The Japanese threat

As for the Japanese danger, it was the result of Japan’s acquisition, after the First World War, of Micronesia, previously German. In the middle of this immense Micronesia, was located the base of Guam, American since the conflict of 1898 between the United States and Spain. Between Guam and the Philippines, also American, the Japanese had built the naval base of Palau, close to the British outposts of New Guinea and the center of the Guam-Darwin triangle (in Australia) -Singapore. Since Japan wanted to create a vast area of ??Asian co-prosperity, with the potential to encompass Indonesia and its oil fields that could feed the nascent Japanese industry, the British were rightly fearing a “yellow menace” on Australia and the conquest of the eastern facade of the Indian Ocean, less firmly guarded than the Afro-Arab facade.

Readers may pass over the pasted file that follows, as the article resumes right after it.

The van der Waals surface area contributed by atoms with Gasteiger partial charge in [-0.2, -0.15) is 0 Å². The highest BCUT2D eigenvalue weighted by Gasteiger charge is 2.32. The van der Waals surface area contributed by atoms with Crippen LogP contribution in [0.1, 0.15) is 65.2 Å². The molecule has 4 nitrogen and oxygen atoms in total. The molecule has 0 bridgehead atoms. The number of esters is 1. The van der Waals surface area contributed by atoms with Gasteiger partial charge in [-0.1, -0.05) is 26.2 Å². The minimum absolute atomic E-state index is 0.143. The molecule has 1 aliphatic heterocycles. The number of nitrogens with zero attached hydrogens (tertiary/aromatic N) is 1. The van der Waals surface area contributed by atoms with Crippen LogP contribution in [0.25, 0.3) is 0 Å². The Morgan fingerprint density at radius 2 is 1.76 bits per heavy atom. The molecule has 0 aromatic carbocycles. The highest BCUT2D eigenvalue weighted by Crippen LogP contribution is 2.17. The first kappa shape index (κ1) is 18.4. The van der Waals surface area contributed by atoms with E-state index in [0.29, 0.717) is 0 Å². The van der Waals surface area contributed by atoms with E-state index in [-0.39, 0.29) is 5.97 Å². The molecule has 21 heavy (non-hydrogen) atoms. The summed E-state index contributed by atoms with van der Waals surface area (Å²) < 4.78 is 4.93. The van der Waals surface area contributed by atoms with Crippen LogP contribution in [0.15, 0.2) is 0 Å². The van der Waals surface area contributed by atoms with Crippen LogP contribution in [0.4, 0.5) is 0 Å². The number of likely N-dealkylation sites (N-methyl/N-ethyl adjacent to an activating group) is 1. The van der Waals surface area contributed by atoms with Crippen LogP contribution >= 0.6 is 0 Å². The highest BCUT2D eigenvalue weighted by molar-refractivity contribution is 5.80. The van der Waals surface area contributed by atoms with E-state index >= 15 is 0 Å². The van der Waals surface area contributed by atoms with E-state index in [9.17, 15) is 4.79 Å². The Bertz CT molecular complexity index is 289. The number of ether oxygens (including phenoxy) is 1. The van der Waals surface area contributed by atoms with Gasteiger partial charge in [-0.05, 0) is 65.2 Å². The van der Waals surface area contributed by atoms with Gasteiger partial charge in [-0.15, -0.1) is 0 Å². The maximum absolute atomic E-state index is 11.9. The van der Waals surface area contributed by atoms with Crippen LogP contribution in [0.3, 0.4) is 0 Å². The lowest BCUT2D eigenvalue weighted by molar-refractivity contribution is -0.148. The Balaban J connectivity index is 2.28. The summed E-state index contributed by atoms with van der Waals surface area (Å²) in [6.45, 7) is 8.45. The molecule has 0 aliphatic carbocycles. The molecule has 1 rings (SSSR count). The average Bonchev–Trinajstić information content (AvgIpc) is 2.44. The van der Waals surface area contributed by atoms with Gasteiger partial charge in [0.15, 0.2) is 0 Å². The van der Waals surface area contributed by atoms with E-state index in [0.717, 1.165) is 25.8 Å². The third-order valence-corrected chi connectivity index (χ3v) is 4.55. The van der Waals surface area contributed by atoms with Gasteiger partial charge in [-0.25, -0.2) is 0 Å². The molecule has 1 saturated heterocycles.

But the threat to the British imperial equilibrium did not come only from Japanese or Italian actions, but also and especially from the national liberation movements that were organized in the Arab countries (and especially in Egypt) and in the countries of the world. ‘South East Asia. The English knew very well that the Germans (very popular with Arabs and Indians), Italians and Japanese would not have hesitated to actively support the revolts “anti-imperialist” even to use them as “Trojan horses “. And indeed, during the Second World War, Japanese and German recruited Indian legions or supported revolts like that of Iraqi officers in 1941.